Three months ago, Iran's Lake Urmia was green. Today, it's blood red. But it's not something that's been added to the lake that caused the change — it's something that's been taken out. Lake Urmia, before and after (Image: NASA Earth Observatory images by Joshua Stevens)
NASA's Earth Observatory caught the lake in transition, photographing it first in April, when it was a springtime green and again last week it's in current red tone. Thanks to the incredibly dry summer, the water levels in the lake are dropping. So although there's a lot less lake, there's just as much salt. The higher salinity of the water caused a red algae bloom, instead of the green one we saw before.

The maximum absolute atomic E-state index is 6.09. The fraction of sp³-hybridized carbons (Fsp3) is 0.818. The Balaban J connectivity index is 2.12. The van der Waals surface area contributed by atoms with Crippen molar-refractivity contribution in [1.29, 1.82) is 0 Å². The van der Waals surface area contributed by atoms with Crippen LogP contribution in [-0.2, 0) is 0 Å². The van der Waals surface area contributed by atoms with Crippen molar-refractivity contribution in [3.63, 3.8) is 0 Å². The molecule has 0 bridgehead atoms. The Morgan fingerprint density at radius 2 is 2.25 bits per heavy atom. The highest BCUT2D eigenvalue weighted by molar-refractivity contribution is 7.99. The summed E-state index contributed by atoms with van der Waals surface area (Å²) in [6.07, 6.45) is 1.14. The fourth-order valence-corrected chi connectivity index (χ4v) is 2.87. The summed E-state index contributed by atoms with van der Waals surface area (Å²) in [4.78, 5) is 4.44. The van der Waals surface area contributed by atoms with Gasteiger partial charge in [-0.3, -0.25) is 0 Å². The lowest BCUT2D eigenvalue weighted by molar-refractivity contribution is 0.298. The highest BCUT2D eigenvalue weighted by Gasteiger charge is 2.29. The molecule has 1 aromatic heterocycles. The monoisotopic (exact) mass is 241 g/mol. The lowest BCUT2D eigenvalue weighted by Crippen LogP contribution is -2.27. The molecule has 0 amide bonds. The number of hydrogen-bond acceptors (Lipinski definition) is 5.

You can see this occur in other lakes, as well. In fact, Utah's Great Salt Lake, which is separated in the middle by a railroad causeway, gives a literal side-by-side comparison of the phenomenon.
Great Salt Lake (Image: Astronaut photo from the ISS/NASA/JSC)
It's likely to be a temporary change. Lake Urmia has turned red in the past and gone back to green during wetter seasons. But, NASA also notes the possibility that, as Iran's drought increases, red could eventually be Lake Urmia's permanent shade.